So, if you are looking to buy a front locking
I agree, however I can grab the back end of my fence when it is locked down
and wiggle it with some effort as you have indicated. This however is not a
problem providing you have the clamping pressure adjusted properly and you
use proper technique. You really have to be pushing quite hard at the back
end of the fence to get it to flex. Standing at the opposite end feeding
full sheets of 3/4: MDF is a non issue. You need to consider what you are
actually asking the fence to do. It is really pretty hard to exert pressure
on the side of the back end of the fence when you are standing at the front
end of the saw feeding stock.
If you can find a manual or pdf for your saw you might check the
set-up procedure for the fence.
On the old Delta Jet-Lock fence, which clamps front and back, it was
important for it to be set-up to make the front clamp first (to square
the fence) and then the back would clamp to hold it there. This
required adjustment of a long rod that went through the fence to the
back clamp. Over time, this rod could get out of adjustment and might
need to turned one way or the other.
I don't know if the Craftsman fence uses the same idea.
Fences that lock at both ends typically have an adjustment to ensure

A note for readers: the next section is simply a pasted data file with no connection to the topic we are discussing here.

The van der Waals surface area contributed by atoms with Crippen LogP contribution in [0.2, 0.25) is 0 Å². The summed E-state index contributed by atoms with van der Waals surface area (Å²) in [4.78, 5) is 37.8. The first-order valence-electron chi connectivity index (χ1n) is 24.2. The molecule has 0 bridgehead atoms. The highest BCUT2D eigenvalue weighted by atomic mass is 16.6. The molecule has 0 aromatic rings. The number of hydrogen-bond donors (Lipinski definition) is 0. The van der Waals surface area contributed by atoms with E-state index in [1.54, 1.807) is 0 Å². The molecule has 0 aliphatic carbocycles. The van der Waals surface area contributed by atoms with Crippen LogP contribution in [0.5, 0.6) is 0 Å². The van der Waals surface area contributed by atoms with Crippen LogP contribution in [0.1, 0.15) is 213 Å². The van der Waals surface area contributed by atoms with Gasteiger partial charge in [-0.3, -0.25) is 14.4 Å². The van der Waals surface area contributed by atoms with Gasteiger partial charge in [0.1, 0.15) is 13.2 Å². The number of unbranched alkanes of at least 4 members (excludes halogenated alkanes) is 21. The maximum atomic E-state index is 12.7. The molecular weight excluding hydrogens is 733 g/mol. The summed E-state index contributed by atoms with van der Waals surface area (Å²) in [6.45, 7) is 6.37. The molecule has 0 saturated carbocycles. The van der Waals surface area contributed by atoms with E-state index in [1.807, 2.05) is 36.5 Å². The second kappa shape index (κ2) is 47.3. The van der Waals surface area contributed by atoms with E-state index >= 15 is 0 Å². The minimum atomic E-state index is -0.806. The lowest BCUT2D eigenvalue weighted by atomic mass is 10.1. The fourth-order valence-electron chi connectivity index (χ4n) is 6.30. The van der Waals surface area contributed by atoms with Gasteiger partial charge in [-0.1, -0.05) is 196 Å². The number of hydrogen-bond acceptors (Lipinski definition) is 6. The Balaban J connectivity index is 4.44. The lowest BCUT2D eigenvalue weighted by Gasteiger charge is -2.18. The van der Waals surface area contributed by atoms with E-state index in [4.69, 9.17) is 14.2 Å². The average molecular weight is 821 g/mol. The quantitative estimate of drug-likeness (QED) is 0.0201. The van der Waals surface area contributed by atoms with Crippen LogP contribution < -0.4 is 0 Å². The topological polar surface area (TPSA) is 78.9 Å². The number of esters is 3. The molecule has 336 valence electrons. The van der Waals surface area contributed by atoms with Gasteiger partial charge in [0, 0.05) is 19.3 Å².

that the front locks down solid before the rear does. If the rear clamps
first it can lead to the symptoms the OP described. Check the manual
for the correct adjustment procedure.
Better to be stuck up in a tree than tied to one.
Larry Wasserman - Baltimore Maryland - lwasserm(a)sdf.lonestar.org
My Sears contractor saw (late 70's) needs occasional adjustments...setting
fence elevation from the table, spring tension and square to the blade/miter
slot....... and a little dry lub on parts as well. Setting or checking the
rails once in a blue moon is wise as well (mostly for making the fence
square to the table.
For a quick check line your fence up with your miter slot....for critical
cuts I used to check with a adjustable square and now use a homemade
"marking gauge" to measure both sides of the blade to the fence (miter slot
to fence).....It stays true long enough that adjustment is no
burden......I've considered a fence upgrade but realistically can't justify
it......however a link belt and a Forest WW2 blade were welcome
additions....I no longer must use a rare earth magnet to pass the nickel
I have only used one table saw in my life that you could depend on the fence
to be square. This saw was a old cast iron monster and had a motor about 2
feet long and about 1 1/2 feet in diameter with a large flat leather belt.